In May this year, the Kerala High Court had sent ripples of disquiet across the country by annulling the marriage of a 24-year-old woman, Hadiya, against her wishes. It had endorsed the contention of her parents, who had forcibly separated her from her husband, that she had converted to Islam and married, as part of a so-called “love jihad” conspiracy. By invoking a sexist notion of parental rights over individual will, and by legitimising a campaign of hate against inter-faith marriages, it had perched us on a dangerous precipice. Last week on Thursday, a judgment by the same court brings us back to firmer and saner ground.
Responding to a habeas corpus petition filed by Anees Hamid, asking for the release of his wife, Sruthi Meledath, from the custody of her parents, the division bench warned against being carried away by the paranoia being fanned by bigoted elements in society. “We are appalled to notice the recent trend in the state to sensationalise every case of inter-religious marriage as either love jihad or ghar wapsi,” it said. It reaffirmed the constitutional right of an Indian citizen to choose her life partner and determine the course of her life — even if her community and clan are ranged against her. “If the parents of the boy or girl do not approve of such inter-caste or inter-religious marriage, the maximum they can do is that they can cut off social relations with the son or the daughter,” it said. It reminded the state that its duty was to stand with the individual. “This court should be overzealous to protect the individual liberty of even the lowliest citizen… and unlock the door to [her] freedom,” it said. The Supreme Court, meanwhile, is still hearing arguments in the Hadiya case, having first asked for a NIA probe into allegations of a wider conspiracy.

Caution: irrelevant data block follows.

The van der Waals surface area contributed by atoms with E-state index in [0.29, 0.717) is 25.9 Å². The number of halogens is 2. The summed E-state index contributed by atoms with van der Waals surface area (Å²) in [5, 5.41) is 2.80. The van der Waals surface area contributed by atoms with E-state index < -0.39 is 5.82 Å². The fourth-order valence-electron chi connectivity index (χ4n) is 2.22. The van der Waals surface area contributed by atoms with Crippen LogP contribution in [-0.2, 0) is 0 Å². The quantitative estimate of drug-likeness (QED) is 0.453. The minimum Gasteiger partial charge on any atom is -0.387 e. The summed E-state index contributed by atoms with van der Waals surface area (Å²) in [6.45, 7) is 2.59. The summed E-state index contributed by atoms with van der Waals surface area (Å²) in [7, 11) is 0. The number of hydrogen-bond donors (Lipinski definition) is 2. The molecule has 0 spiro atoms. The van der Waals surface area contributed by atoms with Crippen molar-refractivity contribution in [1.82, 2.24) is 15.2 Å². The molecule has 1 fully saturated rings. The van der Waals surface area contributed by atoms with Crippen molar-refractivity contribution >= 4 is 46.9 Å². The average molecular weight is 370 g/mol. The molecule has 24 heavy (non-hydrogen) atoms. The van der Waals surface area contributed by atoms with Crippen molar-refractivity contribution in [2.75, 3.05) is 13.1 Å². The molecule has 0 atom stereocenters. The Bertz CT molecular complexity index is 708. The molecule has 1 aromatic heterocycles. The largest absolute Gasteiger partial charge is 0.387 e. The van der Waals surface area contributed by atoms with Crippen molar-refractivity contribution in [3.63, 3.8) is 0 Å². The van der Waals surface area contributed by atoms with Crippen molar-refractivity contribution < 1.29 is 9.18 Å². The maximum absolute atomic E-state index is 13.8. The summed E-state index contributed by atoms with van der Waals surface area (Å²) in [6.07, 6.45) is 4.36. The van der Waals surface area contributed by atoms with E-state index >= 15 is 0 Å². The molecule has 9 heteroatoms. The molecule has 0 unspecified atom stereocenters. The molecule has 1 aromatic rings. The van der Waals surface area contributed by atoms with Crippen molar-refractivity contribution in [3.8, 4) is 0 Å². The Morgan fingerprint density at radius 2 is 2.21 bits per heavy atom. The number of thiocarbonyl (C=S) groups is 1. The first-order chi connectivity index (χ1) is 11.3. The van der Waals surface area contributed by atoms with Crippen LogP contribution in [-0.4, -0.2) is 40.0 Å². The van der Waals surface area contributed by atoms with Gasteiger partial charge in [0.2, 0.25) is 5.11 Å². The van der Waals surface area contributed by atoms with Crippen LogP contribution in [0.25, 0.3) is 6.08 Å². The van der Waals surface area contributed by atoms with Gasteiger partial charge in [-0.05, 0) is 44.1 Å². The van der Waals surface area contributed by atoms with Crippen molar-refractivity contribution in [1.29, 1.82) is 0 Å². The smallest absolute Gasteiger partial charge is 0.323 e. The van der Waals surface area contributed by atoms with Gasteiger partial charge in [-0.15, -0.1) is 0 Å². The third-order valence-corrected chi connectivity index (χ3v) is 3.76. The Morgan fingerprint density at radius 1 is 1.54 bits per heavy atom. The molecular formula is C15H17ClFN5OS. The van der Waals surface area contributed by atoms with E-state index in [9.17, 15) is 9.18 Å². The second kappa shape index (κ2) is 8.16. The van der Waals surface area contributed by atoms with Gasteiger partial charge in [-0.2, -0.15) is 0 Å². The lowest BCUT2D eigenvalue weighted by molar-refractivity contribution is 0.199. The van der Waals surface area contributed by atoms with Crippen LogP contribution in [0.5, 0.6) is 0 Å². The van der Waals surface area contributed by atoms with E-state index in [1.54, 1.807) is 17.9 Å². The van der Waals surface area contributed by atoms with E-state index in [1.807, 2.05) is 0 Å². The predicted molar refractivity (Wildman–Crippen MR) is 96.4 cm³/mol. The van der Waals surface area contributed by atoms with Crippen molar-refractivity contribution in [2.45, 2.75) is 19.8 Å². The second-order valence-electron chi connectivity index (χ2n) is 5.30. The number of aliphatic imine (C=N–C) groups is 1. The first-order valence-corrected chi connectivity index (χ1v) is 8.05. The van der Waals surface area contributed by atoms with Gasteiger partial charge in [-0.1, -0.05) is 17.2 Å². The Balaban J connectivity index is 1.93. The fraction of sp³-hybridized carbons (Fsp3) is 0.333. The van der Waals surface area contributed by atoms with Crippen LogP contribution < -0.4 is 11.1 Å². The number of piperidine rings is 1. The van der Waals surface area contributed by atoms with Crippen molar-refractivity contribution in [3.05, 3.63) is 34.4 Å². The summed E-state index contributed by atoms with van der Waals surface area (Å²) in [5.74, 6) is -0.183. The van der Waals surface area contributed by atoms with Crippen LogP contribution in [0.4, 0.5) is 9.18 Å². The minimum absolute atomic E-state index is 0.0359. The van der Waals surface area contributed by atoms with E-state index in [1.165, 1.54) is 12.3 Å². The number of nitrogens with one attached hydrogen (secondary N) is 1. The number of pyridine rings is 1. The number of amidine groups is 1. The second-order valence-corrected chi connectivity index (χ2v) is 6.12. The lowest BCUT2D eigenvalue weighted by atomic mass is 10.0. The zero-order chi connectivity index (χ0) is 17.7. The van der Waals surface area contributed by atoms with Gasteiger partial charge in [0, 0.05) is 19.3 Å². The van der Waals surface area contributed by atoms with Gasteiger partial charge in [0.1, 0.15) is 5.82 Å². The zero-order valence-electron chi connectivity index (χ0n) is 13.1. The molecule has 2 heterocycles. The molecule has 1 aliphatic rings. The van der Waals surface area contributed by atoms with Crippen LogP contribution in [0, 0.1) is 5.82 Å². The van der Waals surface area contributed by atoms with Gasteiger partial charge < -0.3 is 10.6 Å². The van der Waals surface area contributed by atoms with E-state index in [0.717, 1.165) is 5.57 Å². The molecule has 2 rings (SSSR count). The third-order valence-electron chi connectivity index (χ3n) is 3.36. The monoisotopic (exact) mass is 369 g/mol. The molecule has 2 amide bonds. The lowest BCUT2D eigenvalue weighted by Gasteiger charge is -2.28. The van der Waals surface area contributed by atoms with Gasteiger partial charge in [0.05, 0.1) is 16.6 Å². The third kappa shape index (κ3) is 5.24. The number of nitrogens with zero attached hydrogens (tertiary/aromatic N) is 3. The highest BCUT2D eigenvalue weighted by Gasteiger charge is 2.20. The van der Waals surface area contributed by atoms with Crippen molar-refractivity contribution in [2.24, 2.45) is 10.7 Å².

The honourable SC should take note of the wisdom in the Kerala HC’s order, especially its unambiguous endorsement of the subversiveness and humanity of love. The bench begins the judgment by quoting the great American poet, Maya Angelou: “Love recognises no barriers, it jumps hurdles, leaps fences, penetrates walls to arrive at its destination full of hope.” In recent years, concerted hate campaigns and the increasing power of community vetoes have given love — especially between people of different castes and religions — a bad name. The court leads us away from the narrow imagination that besmirches young men and women in love as jihadis against a particular religion. By invoking Angelou, it reminds us that love is intertwined with freedom, and that lovers who challenge ideas of clan honour and identity are the free radicals that every democracy necessarily must give birth to if it believes in liberty.